by Aimee Graham, Head Editor, INALJ New York State
How Soon Is Too Soon? Putting Yourself Back on the Job Market
After I completed my MSIS from the University at Albany I was eager to take any position with “librarian” or a relevant term in the title; I was starting at the bottom of the totem poll with no more than my education, internship, and interests to launch my career. I tirelessly applied to every position I qualified for (106 in four months) both in the states and abroad. After several unsuccessful interviews, I received an email to set up a phone interview for a small college in the area. After successfully completing the first round I was brought in for an in-person, and within a week secured a job offer. I felt that I made it, I was finally going to begin my career. I had reservations during the interviewing process itself; just the ‘vibes’ I was getting from the Director were all wrong but I followed through but even after working there several months things gradually went downhill. I became unhappy in my position and felt as though I had to walk on eggshells even though I was completing my duties above expectations. Within two months I started planning an exit strategy, but because I had no other experience, I stayed on. I became miserable and daydreamed of going into my boss’ office and quitting on the spot. So this brings me to the question: How soon is too soon to put yourself back on the job market?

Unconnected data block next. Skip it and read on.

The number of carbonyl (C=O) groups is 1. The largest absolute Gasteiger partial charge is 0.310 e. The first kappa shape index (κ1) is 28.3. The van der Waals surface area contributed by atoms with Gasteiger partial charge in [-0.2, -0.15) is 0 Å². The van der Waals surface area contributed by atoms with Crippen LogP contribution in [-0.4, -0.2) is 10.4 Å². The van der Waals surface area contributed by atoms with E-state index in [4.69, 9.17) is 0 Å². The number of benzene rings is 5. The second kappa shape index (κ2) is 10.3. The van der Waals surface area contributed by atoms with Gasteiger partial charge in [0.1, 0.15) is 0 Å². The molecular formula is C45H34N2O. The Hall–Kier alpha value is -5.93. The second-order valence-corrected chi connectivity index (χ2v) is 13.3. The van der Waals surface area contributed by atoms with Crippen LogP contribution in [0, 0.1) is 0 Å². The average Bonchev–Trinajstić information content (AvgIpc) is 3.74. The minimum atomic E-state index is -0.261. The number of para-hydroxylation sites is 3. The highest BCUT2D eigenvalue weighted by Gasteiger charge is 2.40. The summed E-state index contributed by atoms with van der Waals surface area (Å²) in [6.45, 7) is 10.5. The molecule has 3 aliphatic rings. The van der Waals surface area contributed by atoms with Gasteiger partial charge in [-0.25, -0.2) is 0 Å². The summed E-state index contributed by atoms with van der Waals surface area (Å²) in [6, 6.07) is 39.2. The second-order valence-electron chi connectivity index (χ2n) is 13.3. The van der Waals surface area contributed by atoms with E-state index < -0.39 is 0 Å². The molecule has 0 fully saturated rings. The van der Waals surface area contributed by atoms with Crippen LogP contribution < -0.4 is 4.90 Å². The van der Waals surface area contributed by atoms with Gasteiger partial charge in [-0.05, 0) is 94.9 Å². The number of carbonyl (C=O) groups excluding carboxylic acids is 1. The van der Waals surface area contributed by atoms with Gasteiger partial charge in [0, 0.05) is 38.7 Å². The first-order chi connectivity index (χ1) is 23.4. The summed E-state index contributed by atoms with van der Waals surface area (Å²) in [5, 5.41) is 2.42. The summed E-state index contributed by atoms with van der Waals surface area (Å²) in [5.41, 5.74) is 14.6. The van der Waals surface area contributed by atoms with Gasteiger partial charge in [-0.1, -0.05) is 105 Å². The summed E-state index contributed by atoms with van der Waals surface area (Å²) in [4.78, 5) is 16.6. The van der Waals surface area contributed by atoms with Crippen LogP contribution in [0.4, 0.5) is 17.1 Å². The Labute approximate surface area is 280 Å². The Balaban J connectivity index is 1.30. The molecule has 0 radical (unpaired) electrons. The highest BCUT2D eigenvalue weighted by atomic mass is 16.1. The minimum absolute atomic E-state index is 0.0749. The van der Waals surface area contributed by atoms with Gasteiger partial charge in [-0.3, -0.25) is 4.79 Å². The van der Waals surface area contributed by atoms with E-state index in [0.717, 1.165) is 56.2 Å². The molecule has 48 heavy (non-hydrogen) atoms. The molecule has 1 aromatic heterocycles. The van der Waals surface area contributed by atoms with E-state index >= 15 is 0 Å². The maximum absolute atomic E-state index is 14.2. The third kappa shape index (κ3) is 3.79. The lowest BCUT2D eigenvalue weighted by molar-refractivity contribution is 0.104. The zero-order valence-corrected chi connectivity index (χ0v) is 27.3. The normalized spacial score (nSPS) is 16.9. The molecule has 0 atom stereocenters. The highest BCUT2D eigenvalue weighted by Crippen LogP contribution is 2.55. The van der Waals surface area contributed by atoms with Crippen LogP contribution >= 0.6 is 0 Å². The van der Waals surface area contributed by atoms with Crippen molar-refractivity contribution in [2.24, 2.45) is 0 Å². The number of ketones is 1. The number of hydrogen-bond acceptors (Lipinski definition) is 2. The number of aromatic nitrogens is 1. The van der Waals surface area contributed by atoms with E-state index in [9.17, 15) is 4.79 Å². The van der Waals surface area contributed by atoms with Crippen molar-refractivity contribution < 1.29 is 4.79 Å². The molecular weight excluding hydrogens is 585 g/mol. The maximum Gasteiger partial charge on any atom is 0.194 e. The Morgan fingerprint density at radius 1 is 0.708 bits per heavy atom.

One to two years at a position is a good rule of thumb, especially for those currently entering the field. You want to show reliability, stability, and of course learn new skills during that time. My advice is that if you legitimately feel uncomfortable at work, put your resume out. If your attitude towards your position or place of employment is severely harming your personal relationships and, more importantly, your mental and physical health, put the resume out. No position is worth damaging your health.
Each person knows the best time to begin the daunting progress of the job hunt, so my best rule of thumb is do it when YOU are ready too. I’m not saying jump from job to job, as this will reflect poorly on you, but do not go off a timeline based on best practices. Most employers know that not every previous position was a right fit, so if you’re not starting a new professional position every 8 months, you will be fine.